Aortic regurgitation is a condition in which blood flows backwards into the left side of the heart through the aortic valve. The aortic valve is a flap-like opening located between the left side of the heart and the aorta. The aorta is the main artery carrying blood from the heart.
What is going on in the body?
The heart is divided into two halves, right and left. Each side has a pumping chamber, called a ventricle. The left ventricle receives blood from the lungs. During a heartbeat, the left heart chamber squeezes, generating enough pressure to open the aortic valve. Blood from the left side is then pumped into the aorta and out into the body for general circulation.
As the left heart chamber empties, the aortic valve closes. In a normal heart, the valve seals shut, and no blood is allowed to flow back into the left side. But when the aortic valve is abnormal, blood does flow backwards. In this instance, blood is now flowing into the left heart chamber from two directions. The first source is from the lungs, which is normal. The second source is from the backflow of blood across the leaky aortic valve.
When the heart receives this excess amount of blood, the left side must work harder. This excess work can stress the left side of the heart and cause it to enlarge. This damage can happen slowly over time, or can get worse rather quickly.
What are the causes and risks of the condition?
There are many causes of aortic regurgitation. Some of the more common ones include:
- ankylosing spondylitis, a spinal disorder
- aortic dissection, a tear in the aorta that allows blood to flow between the inner and outer layers
- congenital heart defects that are present at birth
- high blood pressure
- infective endocarditis, an infection in the valves or lining of the heart
- Marfan syndrome, an inherited disease that weakens body tissues
- Reiter syndrome, (also called Reactive Arthritis), an arthritic disorder that affects adult males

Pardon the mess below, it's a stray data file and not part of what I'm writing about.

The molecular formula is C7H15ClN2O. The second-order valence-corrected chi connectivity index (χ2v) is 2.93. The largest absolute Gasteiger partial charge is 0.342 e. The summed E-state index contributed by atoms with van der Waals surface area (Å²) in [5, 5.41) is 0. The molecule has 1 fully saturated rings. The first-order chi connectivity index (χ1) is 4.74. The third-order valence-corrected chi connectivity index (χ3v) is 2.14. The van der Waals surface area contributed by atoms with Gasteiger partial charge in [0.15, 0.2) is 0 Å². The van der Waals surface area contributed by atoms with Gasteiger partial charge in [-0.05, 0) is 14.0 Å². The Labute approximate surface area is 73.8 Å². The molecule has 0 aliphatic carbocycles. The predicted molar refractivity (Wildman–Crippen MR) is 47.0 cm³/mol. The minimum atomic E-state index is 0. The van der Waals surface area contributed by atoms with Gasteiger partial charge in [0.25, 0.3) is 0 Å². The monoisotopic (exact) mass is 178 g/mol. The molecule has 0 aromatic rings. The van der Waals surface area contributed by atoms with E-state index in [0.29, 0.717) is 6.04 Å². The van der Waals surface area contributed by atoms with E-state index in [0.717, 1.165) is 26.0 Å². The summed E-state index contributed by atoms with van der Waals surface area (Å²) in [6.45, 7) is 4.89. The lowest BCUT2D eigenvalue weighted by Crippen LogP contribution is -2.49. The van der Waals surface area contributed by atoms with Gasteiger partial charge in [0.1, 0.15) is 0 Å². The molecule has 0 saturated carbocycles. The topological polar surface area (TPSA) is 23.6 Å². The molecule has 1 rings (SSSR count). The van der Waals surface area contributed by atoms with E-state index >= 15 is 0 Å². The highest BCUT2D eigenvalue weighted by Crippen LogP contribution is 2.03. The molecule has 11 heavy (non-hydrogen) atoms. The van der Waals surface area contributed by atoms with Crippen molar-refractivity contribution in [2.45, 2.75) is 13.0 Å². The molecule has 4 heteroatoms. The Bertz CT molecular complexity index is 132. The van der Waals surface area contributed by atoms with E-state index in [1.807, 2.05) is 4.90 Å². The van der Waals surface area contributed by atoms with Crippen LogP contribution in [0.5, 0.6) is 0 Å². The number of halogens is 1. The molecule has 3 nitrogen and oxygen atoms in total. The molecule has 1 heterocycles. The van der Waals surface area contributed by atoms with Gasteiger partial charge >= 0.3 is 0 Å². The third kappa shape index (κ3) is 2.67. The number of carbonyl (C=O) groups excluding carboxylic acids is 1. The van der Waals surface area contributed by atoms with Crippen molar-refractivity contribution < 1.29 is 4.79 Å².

- rheumatic fever, a disease that can cause arthritis and heart problems
- rheumatoid arthritis, which also causes joint pain and swelling
- syphilis, a sexually transmitted disease (STD)
- systemic lupus erythematosus (SLE), an autoimmune disorder in which the person creates antibodies against his or her own tissues
What can be done to prevent the condition?
Some cases of aortic insufficiency can be prevented by treating underlying disorders. For example, effective treatment of autoimmune disorders
may prevent some damage to the aortic valve. High blood pressure
can be managed with lifestyle changes and medicines. Following safer sex guidelines can prevents some STDs.
How is the condition diagnosed?
Diagnosis of aortic regurgitation begins with a history and physical exam. Aortic regurgitation usually causes a heart murmur that can be heard with a stethoscope. The healthcare provider also may do one or more of these tests:
- cardiac catheterization
- chest X-ray
- echocardiogram with or without color Doppler studies
- electrocardiogram (ECG)
Long Term Effects
What are the long-term effects of the condition?
Aortic regurgitation may worsen if a person has a heart infection or aortic dissection. The function of the left heart chamber may deteriorate quickly within a few weeks or months. Chronic regurgitation usually progresses slowly. It can cause severe congestive heart failure (CHF).
What are the risks to others?
Aortic regurgitation is not contagious and poses no risk to others.
What are the treatments for the condition?
Medicines to improve the pumping action of the heart may be given to reduce the severity of the regurgitation. This treatment may allow surgery to be postponed or avoided in people who have no symptoms. Heart valve surgery may be needed for some people when there are signs that the left heart chamber is not working well.
What are the side effects of the treatments?
Medicines used to treat aortic regurgitation can cause a variety of side effects. Surgery can be complicated by bleeding, infection, or allergic reaction to anesthesia.
What happens after treatment for the condition?
If a person does not have symptoms and the left heart chamber works well, he or she may remain on medicine for a long time. Successful replacement of the valve restores normal blood flow. The long-term outcome is usually very good. Artificial valves wear out over a period of years. Their function is monitored, and the valves are replaced as necessary.
Some artificial valves require that the person take:
- antibiotics before and after surgeries or dental work to avoid serious heart infections
- blood-thinning drugs to avoid blood clots, such as deep venous thrombosis
How is the condition monitored?
An individual with aortic regurgitation needs to make regular visits ti the healthcare provider. The provider may order electrocardiograms and echocardiograms periodically to detect any signs of deterioration. Any new or worsening symptoms should be reported to the provider.
Merck Manual, 1999
Current Medical Diagnosis and Treatment, 1996
Harrison's Principles of Internal Medicine, 1991